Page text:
It snowed in Philadelphia – again – yesterday. But already the piles of white that had turned grey, slushy and icy are melting and the water is flowing into the storm sewers and thence to the rivers.
A proposed rowhouse block urban watershed project by North Street Design
The little rivulets of trickling water among the crunchy piles of snow lingering on the pavement remind me that beneath the city are ancient brick culverts not unlike the Paris sewers in miniature. In them: a spiderweb of historic streams and creeks that once knitted together the tiny communities and isolated residents of the lower Delaware and Schuylkill watersheds. In the 18th and early 19th century farmers, millers and factories relied on them. Wildlife and farm animals drank from them. They were pathways and destinations. And then, as the city spread across them, they were channelized, enclosed and undergrounded.
Reopening the historic creeks through the densely built city isn’t likely to happen. The city’s Water Department says that’s “crazy.” Nevertheless, Philadelphia architects Gavin and Juliet Riggall have a vision and a business built on capturing the rain and snow from the sky. These two friends of ours are working on plans for new watersheds in Philadelphia neighborhoods, creating both beauty and utility, which the Riggalls regard as two parts of the design whole.
Married and working together in their emerging young firm, Juliet and Gavin are committed to making a difference. North Street Design, which they started in 2008, is literally breaking new ground with a diverse portfolio and an even broader vision of how design can make positive change in Philadelphia and across the region.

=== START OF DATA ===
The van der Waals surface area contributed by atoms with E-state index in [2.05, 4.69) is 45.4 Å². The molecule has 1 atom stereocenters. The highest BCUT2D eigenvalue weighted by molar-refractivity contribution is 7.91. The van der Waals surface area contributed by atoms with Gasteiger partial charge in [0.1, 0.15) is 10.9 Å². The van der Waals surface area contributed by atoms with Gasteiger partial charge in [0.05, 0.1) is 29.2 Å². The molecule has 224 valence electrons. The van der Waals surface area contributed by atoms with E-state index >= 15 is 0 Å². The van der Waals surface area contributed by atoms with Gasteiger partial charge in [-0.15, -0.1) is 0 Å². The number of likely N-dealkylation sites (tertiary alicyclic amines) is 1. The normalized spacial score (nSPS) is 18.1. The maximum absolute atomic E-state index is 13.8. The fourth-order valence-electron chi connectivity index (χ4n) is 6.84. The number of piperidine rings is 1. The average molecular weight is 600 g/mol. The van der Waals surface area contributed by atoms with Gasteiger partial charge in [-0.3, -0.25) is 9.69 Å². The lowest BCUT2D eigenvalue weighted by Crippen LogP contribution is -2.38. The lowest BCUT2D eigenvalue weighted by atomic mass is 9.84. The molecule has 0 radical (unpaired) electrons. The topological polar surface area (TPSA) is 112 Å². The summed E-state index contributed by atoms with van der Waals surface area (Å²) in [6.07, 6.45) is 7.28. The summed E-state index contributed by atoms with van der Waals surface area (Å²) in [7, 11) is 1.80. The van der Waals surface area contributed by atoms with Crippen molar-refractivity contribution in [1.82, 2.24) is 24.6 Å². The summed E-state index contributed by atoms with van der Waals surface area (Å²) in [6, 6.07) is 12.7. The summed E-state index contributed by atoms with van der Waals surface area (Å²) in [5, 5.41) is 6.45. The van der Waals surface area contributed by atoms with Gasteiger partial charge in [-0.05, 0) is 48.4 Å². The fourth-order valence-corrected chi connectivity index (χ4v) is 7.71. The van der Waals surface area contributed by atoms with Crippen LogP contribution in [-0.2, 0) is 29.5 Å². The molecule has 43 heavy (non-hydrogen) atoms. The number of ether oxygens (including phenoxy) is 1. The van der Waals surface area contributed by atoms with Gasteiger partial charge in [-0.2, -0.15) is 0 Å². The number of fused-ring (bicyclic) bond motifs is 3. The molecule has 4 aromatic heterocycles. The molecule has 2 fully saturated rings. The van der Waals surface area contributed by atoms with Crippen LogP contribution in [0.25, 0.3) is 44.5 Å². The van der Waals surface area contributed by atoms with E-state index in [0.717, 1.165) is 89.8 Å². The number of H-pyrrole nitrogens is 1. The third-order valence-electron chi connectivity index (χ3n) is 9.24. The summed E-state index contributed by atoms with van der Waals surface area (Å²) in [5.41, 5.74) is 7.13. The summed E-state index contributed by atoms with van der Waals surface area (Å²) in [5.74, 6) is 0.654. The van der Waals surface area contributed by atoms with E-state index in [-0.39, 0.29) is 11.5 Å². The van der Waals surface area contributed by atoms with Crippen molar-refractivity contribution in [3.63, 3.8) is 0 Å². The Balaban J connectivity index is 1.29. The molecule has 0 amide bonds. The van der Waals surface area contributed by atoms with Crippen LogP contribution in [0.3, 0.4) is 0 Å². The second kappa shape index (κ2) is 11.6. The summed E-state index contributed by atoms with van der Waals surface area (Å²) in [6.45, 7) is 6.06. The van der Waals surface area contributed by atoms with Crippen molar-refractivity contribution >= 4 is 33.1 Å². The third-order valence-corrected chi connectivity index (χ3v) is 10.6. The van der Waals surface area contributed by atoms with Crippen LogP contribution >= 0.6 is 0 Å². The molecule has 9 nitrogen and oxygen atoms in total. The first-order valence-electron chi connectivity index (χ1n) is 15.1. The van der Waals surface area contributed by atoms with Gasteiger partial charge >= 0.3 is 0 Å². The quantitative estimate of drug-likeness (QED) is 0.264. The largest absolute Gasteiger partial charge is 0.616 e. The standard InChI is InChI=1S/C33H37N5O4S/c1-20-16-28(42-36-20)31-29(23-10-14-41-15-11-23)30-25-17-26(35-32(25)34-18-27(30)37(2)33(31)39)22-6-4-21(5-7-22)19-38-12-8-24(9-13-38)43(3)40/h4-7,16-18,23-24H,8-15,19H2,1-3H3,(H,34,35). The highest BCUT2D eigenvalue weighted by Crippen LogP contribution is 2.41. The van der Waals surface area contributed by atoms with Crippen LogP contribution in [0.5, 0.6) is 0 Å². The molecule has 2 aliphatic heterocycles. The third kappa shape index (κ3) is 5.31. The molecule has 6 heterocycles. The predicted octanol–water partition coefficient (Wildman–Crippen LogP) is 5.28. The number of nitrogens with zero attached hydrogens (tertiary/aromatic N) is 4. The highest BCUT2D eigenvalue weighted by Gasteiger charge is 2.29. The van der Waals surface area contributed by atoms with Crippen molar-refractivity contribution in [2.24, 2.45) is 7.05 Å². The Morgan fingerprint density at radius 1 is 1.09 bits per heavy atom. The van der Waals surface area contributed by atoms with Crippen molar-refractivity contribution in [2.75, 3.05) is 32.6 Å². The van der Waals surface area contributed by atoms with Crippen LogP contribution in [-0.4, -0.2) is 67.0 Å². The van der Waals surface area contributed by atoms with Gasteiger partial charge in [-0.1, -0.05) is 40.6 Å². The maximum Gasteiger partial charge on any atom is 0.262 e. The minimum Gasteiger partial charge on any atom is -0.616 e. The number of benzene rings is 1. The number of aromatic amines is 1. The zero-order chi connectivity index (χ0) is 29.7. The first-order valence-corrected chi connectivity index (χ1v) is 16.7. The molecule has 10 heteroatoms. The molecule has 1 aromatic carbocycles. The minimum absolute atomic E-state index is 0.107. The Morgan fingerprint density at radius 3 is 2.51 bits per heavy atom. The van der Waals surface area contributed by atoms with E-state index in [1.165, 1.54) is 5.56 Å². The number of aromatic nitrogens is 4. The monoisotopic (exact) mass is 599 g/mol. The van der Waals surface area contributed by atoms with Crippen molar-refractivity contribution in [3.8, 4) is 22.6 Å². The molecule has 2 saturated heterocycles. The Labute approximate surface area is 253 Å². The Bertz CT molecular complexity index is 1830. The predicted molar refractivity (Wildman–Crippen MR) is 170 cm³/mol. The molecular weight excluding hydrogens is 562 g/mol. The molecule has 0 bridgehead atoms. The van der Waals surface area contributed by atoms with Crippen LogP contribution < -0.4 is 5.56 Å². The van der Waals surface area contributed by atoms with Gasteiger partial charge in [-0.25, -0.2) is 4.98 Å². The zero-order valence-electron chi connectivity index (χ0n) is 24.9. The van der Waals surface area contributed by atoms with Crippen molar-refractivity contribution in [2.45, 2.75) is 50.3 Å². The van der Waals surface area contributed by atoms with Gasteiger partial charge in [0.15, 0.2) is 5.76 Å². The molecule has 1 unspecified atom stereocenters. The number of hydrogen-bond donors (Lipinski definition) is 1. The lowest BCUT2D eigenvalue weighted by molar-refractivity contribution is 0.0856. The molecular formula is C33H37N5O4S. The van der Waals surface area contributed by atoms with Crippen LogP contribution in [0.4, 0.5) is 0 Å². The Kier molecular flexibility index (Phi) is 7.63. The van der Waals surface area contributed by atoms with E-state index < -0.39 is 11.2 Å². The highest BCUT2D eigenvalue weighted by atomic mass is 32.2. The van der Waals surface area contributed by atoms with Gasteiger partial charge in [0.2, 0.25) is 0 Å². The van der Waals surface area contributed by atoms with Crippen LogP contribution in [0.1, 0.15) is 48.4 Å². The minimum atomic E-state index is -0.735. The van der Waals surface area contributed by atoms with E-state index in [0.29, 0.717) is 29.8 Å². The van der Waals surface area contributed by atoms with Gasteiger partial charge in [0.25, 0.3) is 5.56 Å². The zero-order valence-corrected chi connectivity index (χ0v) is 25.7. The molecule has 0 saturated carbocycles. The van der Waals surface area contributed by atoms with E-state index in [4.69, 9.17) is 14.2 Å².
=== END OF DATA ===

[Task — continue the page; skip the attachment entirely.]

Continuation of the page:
We knew about their cool design aesthetic and commitment to making their residential clients feel comfortable living through the chaos and disruption of a home renovation project. My husband and I are one of those clients. But what I didn’t know until recently is the story of their partnership with another design firm in an award-winning project, “Waterwork.” It’s about empowering people in city neighborhoods to take control of the spaces they inhabit and helping to answer the question “”how do we turn vacant land into an asset in Philadelphia,” creating long-term solutions for the 40,000+ vacant properties in the city.
There are more than 40,000 vacant lots in Philadelphia. Urban Voids seeks to find ways to capture opportunity from them and making neighborhoods more livable and residents empowered.
The venture, in its fifth year, proposes to reclaim vacant sites and make them green filters by capturing rain water and redirecting its flow. The City Parks Association and the Van Alen Institute, sponsors of the Urban Voids design competition, praised the Waterwork proposal as they awarded it their Grand Prize: “This design strategy offers ecologically sound recreational and infiltration solutions for the use of naturally cleaned storm-water run-off.” The social and economic, not to mention ecological, benefits of the plan have captured the interest and involvement of Drexel’s Civil Engineering department, the City of Philadelphia Water Department and the Point Breeze neighborhood. There, the Riggalls and their partners are deeply involved in engaging the community in work on a green infrastructure master plan. What’s needed now is further funding to realize the plan.